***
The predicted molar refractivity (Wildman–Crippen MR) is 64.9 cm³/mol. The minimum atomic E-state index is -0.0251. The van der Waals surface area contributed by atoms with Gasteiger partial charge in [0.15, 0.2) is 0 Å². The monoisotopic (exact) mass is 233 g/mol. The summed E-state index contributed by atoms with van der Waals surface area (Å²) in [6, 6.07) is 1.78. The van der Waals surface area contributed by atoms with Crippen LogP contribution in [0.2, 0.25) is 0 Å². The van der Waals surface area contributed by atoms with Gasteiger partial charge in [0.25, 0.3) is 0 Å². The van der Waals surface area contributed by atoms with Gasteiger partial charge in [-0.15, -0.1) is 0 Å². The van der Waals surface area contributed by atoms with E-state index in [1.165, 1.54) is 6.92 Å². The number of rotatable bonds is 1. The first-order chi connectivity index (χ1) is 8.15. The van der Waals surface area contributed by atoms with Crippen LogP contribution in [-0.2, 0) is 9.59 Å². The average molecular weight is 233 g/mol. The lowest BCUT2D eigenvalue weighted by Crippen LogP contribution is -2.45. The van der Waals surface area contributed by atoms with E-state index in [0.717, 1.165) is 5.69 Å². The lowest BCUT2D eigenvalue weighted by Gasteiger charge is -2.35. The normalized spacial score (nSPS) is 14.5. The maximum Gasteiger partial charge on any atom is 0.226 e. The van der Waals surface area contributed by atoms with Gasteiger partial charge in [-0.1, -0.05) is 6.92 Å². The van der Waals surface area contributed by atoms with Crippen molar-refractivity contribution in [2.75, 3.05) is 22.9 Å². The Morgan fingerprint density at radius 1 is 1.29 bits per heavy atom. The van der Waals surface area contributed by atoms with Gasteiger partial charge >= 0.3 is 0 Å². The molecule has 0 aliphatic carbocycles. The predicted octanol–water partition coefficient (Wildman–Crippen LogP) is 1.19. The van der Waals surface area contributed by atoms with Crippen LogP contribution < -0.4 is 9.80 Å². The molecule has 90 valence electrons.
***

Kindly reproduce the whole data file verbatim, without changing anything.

The predicted molar refractivity (Wildman–Crippen MR) is 64.9 cm³/mol. The minimum atomic E-state index is -0.0251. The van der Waals surface area contributed by atoms with Gasteiger partial charge in [0.15, 0.2) is 0 Å². The monoisotopic (exact) mass is 233 g/mol. The summed E-state index contributed by atoms with van der Waals surface area (Å²) in [6, 6.07) is 1.78. The van der Waals surface area contributed by atoms with Crippen LogP contribution in [0.2, 0.25) is 0 Å². The van der Waals surface area contributed by atoms with Gasteiger partial charge in [0.25, 0.3) is 0 Å². The van der Waals surface area contributed by atoms with Gasteiger partial charge in [-0.15, -0.1) is 0 Å². The van der Waals surface area contributed by atoms with E-state index in [1.165, 1.54) is 6.92 Å². The number of rotatable bonds is 1. The first-order chi connectivity index (χ1) is 8.15. The van der Waals surface area contributed by atoms with Crippen LogP contribution in [-0.2, 0) is 9.59 Å². The average molecular weight is 233 g/mol. The lowest BCUT2D eigenvalue weighted by Crippen LogP contribution is -2.45. The van der Waals surface area contributed by atoms with E-state index in [0.717, 1.165) is 5.69 Å². The lowest BCUT2D eigenvalue weighted by Gasteiger charge is -2.35. The normalized spacial score (nSPS) is 14.5. The maximum Gasteiger partial charge on any atom is 0.226 e. The van der Waals surface area contributed by atoms with Gasteiger partial charge in [-0.1, -0.05) is 6.92 Å². The van der Waals surface area contributed by atoms with Crippen molar-refractivity contribution in [2.75, 3.05) is 22.9 Å². The Morgan fingerprint density at radius 1 is 1.29 bits per heavy atom. The van der Waals surface area contributed by atoms with Gasteiger partial charge >= 0.3 is 0 Å². The molecule has 0 aliphatic carbocycles. The predicted octanol–water partition coefficient (Wildman–Crippen LogP) is 1.19. The van der Waals surface area contributed by atoms with Crippen LogP contribution < -0.4 is 9.80 Å². The molecule has 90 valence electrons.